Courtesy of Professor Eric Goldman, here’s yet another reason to avoid canned content or ghostwritten materials in law firm newsletters, and by extension, blogs: it’s a sure-fire way to convert ordinary, First Amendment protected content into regulated advertising.
Holtzman v. Turza (N.D. Ill. August 3, 2010) serves as a cautionary tale of what happens to attorneys who don’t recognize the difference between content and copy. In Holtzman, an Illinois attorney retained a marketing company to prepare and circulate a newsletter on his firm’s behalf. The newsletter contained articles prepared by the marketing firm without input from the attorney, but was prominently branded with the attorney’s name, contact information and head-shot. Every two weeks, the marketing company faxed the newsletter to a group of accountants whose contact information the attorney had purchased from the Illinois CPA Society.
The accountants brought a class action suit against the attorney, seeking $4,215,000 in statutory damages for violations of the Telephone Consumer Protection Act (“TCPA”), 47 U.S.C. § 227. In a motion for summary judgment, the plaintiff-accountants argued that the faxes constituted prohibited advertising under the TCPA.
The court agreed. Among the factors militating in favor of its finding that the faxes constituted advertising, the court emphasized the prominence of the lawyer’s branding, which consumed a full 25 percent of each page of the publication as well as the fact that the publications were sent not by the attorney, but by his agent as “part of a paid marketing campaign.” Accordingly, the court concluded that the attorney:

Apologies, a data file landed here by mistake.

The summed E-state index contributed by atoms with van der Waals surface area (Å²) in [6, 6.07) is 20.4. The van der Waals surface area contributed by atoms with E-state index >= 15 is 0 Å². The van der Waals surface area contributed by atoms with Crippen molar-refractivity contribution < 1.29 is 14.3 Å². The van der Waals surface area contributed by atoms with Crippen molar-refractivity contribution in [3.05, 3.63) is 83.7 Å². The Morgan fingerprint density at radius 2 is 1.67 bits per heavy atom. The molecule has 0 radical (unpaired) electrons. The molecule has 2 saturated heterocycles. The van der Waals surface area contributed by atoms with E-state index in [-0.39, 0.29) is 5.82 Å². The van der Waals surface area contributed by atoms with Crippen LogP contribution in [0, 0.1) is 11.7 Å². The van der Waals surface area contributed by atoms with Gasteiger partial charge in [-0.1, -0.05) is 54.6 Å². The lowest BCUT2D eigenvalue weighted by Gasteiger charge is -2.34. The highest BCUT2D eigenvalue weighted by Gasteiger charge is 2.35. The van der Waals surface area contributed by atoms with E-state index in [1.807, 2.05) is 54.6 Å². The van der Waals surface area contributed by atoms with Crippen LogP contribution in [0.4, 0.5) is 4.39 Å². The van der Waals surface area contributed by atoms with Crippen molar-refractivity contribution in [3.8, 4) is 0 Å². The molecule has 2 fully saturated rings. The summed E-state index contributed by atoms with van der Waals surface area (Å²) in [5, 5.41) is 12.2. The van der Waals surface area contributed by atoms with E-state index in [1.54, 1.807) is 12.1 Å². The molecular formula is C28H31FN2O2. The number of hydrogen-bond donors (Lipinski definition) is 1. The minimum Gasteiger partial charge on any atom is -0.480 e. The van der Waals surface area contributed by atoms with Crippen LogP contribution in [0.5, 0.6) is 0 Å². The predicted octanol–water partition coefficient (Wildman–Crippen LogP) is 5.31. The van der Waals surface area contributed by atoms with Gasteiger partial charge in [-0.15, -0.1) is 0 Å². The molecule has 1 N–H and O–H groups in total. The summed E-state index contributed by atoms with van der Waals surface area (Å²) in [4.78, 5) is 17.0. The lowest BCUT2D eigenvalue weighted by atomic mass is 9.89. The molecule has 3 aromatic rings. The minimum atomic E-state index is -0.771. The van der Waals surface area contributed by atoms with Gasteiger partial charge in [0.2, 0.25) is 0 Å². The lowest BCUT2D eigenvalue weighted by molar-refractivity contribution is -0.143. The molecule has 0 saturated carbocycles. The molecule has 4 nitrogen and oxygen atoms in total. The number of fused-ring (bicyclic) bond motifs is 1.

has provided no facts to show that his genuine, primary motivation in paying Top of Mind [marketer] to distribute the Daily Plan-It was to educate CPAs and his business contacts on various industry-related topics rather than to build brand recognition and solicit business referrals for his law practice.
Goldman opines that this would have been a much more difficult case “if the editorial hadn’t been ghostwritten because the newsletter’s educative intent would have been clearer.” I agree. It’s hard for lawyers to argue that their communications are intended to educate or inform the public when they don’t prepare, or even oversee preparation of, those communications themselves.
Some lawyers may shrug aside this issue, assuming either cynically or ignorantly that the distinction between ghostwritten and lawyer-created content is a matter of semantics; that courts will deem either communication as “advertising” so long as a lawyer’s contact information is attached to it. But that’s not so, at least if the New York Court of Appeals’ 2009 decision in Stern v. Bluestone carries any weight. There, in a landmark ruling secured by the blawgosphere’s own Scott Greenfield, the court held that the unsolicited, informational faxes prepared and distributed by solo Andrew Lavoot Bluestone on legal malpractice issues are not prohibited advertisements under the TCPA. The court was smart enough to recognize the difference between Bluestone’s newsletters — which contained substantive, lawyer-prepared content that varied with each issue and did not promote commercial products — are an entirely different animal from an outsourced piece of advertising fluff.
As I’ve written before, the rulings in these fax cases hold implications for blogs as well. Just as outsourced or ghostwritten faxes are considered advertising for purposes of the TCPA, so too ghostwritten, dreck blogs are more likely to be treated as advertising for the purposes of regulation. It’s just unfortunate that in an effort to save time, those lawyers who outsourcing blogging don’t realize the true cost: the potential loss of our First Amendment rights.